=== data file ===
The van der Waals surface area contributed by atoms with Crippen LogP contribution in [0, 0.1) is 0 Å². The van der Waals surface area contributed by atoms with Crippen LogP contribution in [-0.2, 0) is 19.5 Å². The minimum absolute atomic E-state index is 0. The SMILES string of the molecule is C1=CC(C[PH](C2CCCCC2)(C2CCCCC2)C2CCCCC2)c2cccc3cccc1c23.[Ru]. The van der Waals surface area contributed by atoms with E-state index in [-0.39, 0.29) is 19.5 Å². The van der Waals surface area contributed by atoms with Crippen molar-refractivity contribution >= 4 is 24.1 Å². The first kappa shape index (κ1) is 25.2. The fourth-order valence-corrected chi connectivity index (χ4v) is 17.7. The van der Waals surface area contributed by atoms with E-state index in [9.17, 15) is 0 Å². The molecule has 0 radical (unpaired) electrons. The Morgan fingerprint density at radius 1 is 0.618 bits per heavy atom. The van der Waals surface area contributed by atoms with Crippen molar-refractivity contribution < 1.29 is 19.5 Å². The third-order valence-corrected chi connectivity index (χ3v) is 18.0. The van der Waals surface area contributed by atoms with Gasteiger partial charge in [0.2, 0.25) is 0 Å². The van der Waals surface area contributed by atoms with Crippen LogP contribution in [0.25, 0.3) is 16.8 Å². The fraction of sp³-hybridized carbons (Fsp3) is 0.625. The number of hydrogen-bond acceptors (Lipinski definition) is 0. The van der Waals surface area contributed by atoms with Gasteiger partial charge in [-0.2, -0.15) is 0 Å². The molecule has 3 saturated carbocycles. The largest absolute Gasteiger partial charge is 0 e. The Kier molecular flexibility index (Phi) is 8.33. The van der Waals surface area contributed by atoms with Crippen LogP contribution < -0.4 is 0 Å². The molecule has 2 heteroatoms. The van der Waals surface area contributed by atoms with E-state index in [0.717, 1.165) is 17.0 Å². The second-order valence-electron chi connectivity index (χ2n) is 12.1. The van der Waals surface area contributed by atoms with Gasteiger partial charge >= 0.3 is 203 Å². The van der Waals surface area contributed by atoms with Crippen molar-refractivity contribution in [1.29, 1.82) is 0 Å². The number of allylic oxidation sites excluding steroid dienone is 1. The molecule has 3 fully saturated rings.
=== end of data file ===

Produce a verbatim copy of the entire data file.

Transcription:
The van der Waals surface area contributed by atoms with Crippen LogP contribution in [0, 0.1) is 0 Å². The van der Waals surface area contributed by atoms with Crippen LogP contribution in [-0.2, 0) is 19.5 Å². The minimum absolute atomic E-state index is 0. The SMILES string of the molecule is C1=CC(C[PH](C2CCCCC2)(C2CCCCC2)C2CCCCC2)c2cccc3cccc1c23.[Ru]. The van der Waals surface area contributed by atoms with E-state index in [-0.39, 0.29) is 19.5 Å². The van der Waals surface area contributed by atoms with Crippen molar-refractivity contribution >= 4 is 24.1 Å². The first kappa shape index (κ1) is 25.2. The fourth-order valence-corrected chi connectivity index (χ4v) is 17.7. The van der Waals surface area contributed by atoms with E-state index in [9.17, 15) is 0 Å². The molecule has 0 radical (unpaired) electrons. The Morgan fingerprint density at radius 1 is 0.618 bits per heavy atom. The van der Waals surface area contributed by atoms with Crippen molar-refractivity contribution < 1.29 is 19.5 Å². The third-order valence-corrected chi connectivity index (χ3v) is 18.0. The van der Waals surface area contributed by atoms with Gasteiger partial charge in [0.2, 0.25) is 0 Å². The van der Waals surface area contributed by atoms with Crippen LogP contribution in [0.25, 0.3) is 16.8 Å². The fraction of sp³-hybridized carbons (Fsp3) is 0.625. The number of hydrogen-bond acceptors (Lipinski definition) is 0. The van der Waals surface area contributed by atoms with Gasteiger partial charge in [-0.2, -0.15) is 0 Å². The molecule has 3 saturated carbocycles. The largest absolute Gasteiger partial charge is 0 e. The Kier molecular flexibility index (Phi) is 8.33. The van der Waals surface area contributed by atoms with Crippen LogP contribution < -0.4 is 0 Å². The molecule has 2 heteroatoms. The van der Waals surface area contributed by atoms with E-state index in [0.717, 1.165) is 17.0 Å². The second-order valence-electron chi connectivity index (χ2n) is 12.1. The van der Waals surface area contributed by atoms with Gasteiger partial charge >= 0.3 is 203 Å². The van der Waals surface area contributed by atoms with Crippen molar-refractivity contribution in [1.29, 1.82) is 0 Å². The number of allylic oxidation sites excluding steroid dienone is 1. The molecule has 3 fully saturated rings.